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Burmese Cat Breed Profile

If you have lots of time to devote to a feline friend and want a cat that will shower you with affection and be a loyal and loving companion then the Burmese is the cat for you.
Burmese make great family cats as they integrate well with small children and are docile, lovable playmates.


The first Burmese cats may have been kept by priests in temples and palaces.

Modern Burmese cats are thought to be descended from a single cat named Wong Mao, a female wa
lnut brown Burmese who was brought from Burma (today's Myanmar) to San Francisco by Dr Joseph Thompson in the 1930s. 

The cat resembled a dark Siamese to some, but Dr. Thompson believed she was a distinct breed. Wong Mau was bred with a Siamese to extend the breed line, and many now believe the original cat was a cross between a Siamese and a Burmese.

The first Burmese kitten was reportedly born in England in 1955. It was a blue Burmese named Sealcoat Blue Surprise.

The International Cat Association recognized the breed in 1979. Today the Burmese is one of the most popular breeds among cat lovers in Australian and around the world.


Burmese are medium-sized cats often described as ‘a brick wrapped in silk’ which is a reference to their solid, muscular body and smooth, glossy silky coat.

Burmese kitten, sable colour
Their body is surprisingly heavy, topped with a rounded head and the large eyes are quite expressive.

The short, glossy single coat may appear pointed when the cats are young and may darken over time. The Burmese breed is recognised in four official colours: sable (dark brown), Champagne (beige), blue (a medium grey with light brown undertones), and platinum (a light grey with light brown undertones). 

The cat's eye colour is typically gold or yellow.

Other colours may include sepia, lilac, chocolate, red and cream.

  • Weight: 5-6kg (Males); 4-5 kg (Females) 


Their outgoing and fearless personality makes them better suited to an indoor life where they are safe from the dangers of the outside world.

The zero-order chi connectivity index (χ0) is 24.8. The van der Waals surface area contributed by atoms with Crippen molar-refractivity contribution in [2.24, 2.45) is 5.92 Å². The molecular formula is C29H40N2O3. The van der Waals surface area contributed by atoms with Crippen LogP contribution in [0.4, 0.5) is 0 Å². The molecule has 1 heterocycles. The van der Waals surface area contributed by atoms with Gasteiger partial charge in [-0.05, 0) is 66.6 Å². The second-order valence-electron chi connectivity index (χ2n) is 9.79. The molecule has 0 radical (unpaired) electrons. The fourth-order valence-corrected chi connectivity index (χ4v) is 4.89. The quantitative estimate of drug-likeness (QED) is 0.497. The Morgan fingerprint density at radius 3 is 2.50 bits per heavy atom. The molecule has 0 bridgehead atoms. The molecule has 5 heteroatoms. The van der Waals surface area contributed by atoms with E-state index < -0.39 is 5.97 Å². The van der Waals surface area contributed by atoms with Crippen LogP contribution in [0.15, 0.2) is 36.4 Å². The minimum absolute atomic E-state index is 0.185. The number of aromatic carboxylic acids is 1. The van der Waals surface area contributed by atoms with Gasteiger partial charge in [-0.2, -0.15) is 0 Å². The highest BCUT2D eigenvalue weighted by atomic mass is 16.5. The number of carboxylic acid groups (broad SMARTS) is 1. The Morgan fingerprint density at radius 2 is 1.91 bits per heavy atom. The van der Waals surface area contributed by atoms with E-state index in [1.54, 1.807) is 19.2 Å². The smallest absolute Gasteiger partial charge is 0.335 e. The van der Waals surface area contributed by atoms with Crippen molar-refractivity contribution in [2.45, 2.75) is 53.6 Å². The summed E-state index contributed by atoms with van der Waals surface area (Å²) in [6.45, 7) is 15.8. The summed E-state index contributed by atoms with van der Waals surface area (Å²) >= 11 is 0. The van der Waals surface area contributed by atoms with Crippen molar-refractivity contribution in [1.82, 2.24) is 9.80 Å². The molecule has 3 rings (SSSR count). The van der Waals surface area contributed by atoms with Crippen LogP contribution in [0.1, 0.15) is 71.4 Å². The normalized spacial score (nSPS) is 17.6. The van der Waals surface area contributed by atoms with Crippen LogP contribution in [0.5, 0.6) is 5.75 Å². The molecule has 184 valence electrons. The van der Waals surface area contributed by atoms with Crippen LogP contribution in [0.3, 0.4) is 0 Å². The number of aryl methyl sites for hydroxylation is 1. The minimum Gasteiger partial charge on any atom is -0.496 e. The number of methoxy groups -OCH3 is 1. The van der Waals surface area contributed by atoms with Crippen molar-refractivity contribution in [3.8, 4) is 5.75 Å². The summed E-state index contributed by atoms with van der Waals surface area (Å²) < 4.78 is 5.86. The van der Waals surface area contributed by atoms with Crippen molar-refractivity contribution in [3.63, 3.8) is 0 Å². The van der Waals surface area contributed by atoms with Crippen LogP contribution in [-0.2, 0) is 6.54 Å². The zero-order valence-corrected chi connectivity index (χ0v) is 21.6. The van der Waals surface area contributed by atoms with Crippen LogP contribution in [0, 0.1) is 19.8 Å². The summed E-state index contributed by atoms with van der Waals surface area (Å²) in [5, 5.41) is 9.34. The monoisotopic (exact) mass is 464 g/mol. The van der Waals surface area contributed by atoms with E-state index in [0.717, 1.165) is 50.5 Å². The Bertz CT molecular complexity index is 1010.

Burmese cats are energetic and friendly. They’re also typically gentle and affectionate so they will want to spend as much time as possible with you. The Burmese speaks with a hoarse voice as if it has a bad throat from too much chatting. It is quieter than its Siamese counterpart, but will purr when it becomes restless or annoyed. 

Burmese are people-oriented and may follow humans from room to room, so they’re ideal for families with children and will generally tolerate a home with dogs.

Highly intelligent, you can tease their clever mind with interactive toys, and teach their tricks. Besides basics like sit, roll over, wave and come, they can learn to fetch a small toy or walk on a leash. 

Burmese cats love to play fetch, making them a bit dog-like. Like dogs, they’re very social and can experience loneliness or separation anxiety if left alone for a long time. 

With proper early conditioning, car rides and vet visits should be a breeze!

Grooming & Maintenance

Burmese cats are low maintenance when it comes to grooming. It is advised to brush your cat weekly to remove loose hair and dead skin but this can also be achieved with daily stroking and petting. Provide scratching surfaces so your Burmese cat can fulfill the need to scratch and to maintain the nails between clippings.

Health & Lifespan 

Burmese cats are generally healthy however they are prone to gingivitis and are sensitive to anesthesia. Other diseases and deformities have been seen in the breed, including:

  • Corneal dermoid 
  • Orofacial pain syndrome 
  • Congenital peripheral vestibular disease 
  • Craniofacial abnormalities 
  • Hypokalemic polymyopathy - low blood potassium which can lead to muscle weakness.
  • Flat-chested kitten syndrome 
  • Kinked tail, usually as a result of a deformity of the tailbone. It causes no pain or discomfort.
  • Diabetes Mellitus (particularly in older cats). Research indicates that this is more prevalent in cats in Australia, New Zealand and the UK.
DNA tests are available for three genetic abnormalities which have been found in Burmese: the Burmese head defect, GM2 Gangliosidosis and Hypokalaemia. Breeders are currently taking steps to ensure that these genes are carefully eliminated from the Burmese gene pool.

  • Life Expectancy: 10-16 years 
In 2004, the Guinness World Records recognised a very special Burmese as the world’s longest living cat. Kataleena Lady, who lived in Australia, was 27 years old when she was honoured with the title!
  • Recommended for: families with children and cat-friendly dogs.

For more information on the Burmese Cat Breed, please visit

Australian Cat Federation
Burmese Cat Society of Australasia 

National Alliance of Burmese Breeders

Even purebred cats can end up in shelters and rescues, so why not start with an adoption search first? 

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